Introduction: Children with congenital heart disease are at increased risk for stroke due to large vessel occlusion. Mechanical thrombectomy is standard of care for treatment of large vessel occlusion in adults; however, appropriate protocols for children, particularly those with complex cardiovascular anatomy and hemodynamics, are not well established.
Methods: We report 3 cases of children with known cardiac disease who presented with acute stroke symptoms and underwent thrombectomy between May-July 2017. Baseline characteristics, stroke presentation, endovascular treatment, complications and outcomes of each case were reviewed, along with the cardiac anatomy and cardiopulmonary status of each patient.
Results: Case details are reported in Table 1. All three patients had an M1 occlusion and minimal to absent early infarct signs on initial CT. Thrombolysis in Cerebral Infarction (TICI) score of 2C or 3 was achieved and small final stroke burden sustained in all cases (Figure 1). Cardiopulmonary status caused significant complications leading to death for one patient, and necessitated alterations in standard neuroprotective measures for another.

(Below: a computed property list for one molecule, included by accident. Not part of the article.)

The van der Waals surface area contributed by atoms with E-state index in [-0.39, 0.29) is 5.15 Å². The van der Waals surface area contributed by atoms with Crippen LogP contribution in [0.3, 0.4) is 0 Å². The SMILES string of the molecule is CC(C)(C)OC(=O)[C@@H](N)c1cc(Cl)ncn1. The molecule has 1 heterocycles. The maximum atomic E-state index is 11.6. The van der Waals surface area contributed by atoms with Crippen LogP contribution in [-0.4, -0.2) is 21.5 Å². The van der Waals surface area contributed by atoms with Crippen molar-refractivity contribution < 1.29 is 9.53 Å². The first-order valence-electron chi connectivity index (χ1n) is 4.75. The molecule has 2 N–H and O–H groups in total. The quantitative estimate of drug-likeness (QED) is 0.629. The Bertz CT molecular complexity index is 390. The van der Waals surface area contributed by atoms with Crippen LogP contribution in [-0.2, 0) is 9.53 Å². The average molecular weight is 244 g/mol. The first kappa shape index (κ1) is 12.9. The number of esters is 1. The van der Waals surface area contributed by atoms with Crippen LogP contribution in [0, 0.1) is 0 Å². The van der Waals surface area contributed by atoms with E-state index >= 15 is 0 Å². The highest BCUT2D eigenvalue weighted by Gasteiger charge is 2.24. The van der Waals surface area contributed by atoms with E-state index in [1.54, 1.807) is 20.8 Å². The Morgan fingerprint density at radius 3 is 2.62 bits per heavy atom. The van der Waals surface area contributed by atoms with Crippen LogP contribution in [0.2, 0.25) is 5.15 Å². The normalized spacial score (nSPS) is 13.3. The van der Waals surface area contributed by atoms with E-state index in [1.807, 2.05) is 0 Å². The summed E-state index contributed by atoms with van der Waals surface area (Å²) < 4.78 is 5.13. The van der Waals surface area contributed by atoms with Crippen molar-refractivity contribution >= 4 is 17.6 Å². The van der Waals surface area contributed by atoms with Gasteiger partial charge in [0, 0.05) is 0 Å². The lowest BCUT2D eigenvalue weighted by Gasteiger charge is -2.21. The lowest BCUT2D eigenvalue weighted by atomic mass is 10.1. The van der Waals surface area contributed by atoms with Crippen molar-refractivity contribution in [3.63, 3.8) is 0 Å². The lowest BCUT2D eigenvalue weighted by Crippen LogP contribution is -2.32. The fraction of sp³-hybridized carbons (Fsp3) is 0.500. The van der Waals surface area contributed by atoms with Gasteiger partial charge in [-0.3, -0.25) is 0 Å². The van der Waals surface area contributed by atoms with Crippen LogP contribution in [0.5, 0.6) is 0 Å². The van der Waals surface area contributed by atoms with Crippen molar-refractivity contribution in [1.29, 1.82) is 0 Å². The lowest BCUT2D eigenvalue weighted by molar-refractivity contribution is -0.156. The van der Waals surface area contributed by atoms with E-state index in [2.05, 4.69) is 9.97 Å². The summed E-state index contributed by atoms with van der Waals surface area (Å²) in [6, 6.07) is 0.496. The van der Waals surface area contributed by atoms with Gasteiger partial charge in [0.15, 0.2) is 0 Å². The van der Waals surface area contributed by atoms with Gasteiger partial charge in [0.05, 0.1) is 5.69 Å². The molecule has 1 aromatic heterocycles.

Conclusion: Children with genetic or congenital cardiac disease represent a significant subset of pediatric stroke patients amenable to endovascular therapy. Our cases highlight complications which may arise when treating these anatomically complex and often hemodynamically tenuous patients. These children represent an important subgroup for whom specific endovascular pathways should be developed.